The image of Farrah was made on slow, fine-grained transparency film with my camera on a tripod (even though the shutter was set at 1/125 and 1/250). Tripods just allow me to concentrate more on my composition so I use them whenever I can.

Shot 2...Ms. Taylor:
This studio image of Elizabeth was made using the same technique as the shot of Farrah. What? The Farrah image was made outside. True, but the use of lighting is the same. One backlight--illuminating Elizabeth’s hair; and a second light in front of her--called the mainlight or keylight--that balances with the backlight to create the modeling and exposure on her face. And if you would like the opportunity to receive a signed limited-edition Cibachrome version of this image worth $2500 along with a lot of other FREEBEES, just go to the ZugaPhoto.TV homepage and click on "Win Free Stuff!".

Shot 3…Ms. York:
This image of the "ultimate beauty," Kay Sutton York was taken for Max Factor in the backyard of our home. It was about 2 in the afternoon with hot sunlight behind a row of trees blocking the light from striking Kay. My assistant held a silver reflector high to cameraleft to bounce the sunlight back into Kay's face. The image was made on transparency film with a short tele on a 35mm camera. Want a variation on a theme? Top glamour photographer, Andy Pearlman (with clients like Pam Anderson and Cindy Margolis) has a new show at ZugaPhoto.TV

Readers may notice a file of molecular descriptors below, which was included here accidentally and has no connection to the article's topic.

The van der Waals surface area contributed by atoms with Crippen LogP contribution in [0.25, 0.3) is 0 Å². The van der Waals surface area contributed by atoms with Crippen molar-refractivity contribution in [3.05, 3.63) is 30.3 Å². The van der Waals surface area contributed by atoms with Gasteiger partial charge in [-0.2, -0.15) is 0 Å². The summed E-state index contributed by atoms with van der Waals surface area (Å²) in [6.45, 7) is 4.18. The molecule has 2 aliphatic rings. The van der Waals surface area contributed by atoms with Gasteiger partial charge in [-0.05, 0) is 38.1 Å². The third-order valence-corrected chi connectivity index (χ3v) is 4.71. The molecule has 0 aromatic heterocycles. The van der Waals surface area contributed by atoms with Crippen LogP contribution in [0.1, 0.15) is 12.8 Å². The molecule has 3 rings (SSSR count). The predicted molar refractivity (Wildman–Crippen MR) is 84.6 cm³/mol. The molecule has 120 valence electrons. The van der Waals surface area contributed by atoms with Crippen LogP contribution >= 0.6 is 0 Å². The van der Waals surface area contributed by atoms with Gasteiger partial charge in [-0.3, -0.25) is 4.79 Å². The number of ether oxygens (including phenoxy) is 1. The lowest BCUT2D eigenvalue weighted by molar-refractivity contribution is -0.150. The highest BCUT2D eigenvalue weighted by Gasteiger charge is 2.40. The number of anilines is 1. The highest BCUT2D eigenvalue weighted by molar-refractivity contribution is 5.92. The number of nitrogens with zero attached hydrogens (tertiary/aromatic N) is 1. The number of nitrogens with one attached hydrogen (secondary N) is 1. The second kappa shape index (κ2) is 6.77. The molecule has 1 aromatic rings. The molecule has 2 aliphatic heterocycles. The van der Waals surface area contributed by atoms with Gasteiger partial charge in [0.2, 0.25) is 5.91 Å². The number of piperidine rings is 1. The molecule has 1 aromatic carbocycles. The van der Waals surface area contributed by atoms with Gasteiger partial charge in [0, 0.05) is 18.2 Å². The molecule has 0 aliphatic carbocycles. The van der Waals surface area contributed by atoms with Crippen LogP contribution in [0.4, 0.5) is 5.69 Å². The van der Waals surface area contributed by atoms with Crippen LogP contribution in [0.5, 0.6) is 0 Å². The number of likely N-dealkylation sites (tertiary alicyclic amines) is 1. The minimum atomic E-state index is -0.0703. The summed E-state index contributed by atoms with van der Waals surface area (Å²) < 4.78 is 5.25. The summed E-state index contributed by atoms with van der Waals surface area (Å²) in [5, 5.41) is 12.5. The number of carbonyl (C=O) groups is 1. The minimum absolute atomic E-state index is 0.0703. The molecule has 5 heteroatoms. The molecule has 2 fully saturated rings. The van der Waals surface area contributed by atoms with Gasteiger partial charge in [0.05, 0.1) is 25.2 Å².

The Polaroid Connection:
I started playing with Polaroid transfers as a natural consequence of my use of their Type 669 film for proofing from 35mm slides. Right from the gate, I started printing them on textured cold-press art papers...and then began adding paints...acrylics and water colors. My clients loved them...still do. The transfers take photography to a different realm entirely--and make each image a limited-edition and very personalized. It makes the image more valuable. The images of Elizabeth and Farrah and the photograph of my wife, Kay, were all made on an 8x10 printer with Polaroid Type 809 Film. The system is amazing, and the 8x10 image size allows for even more painting and playing.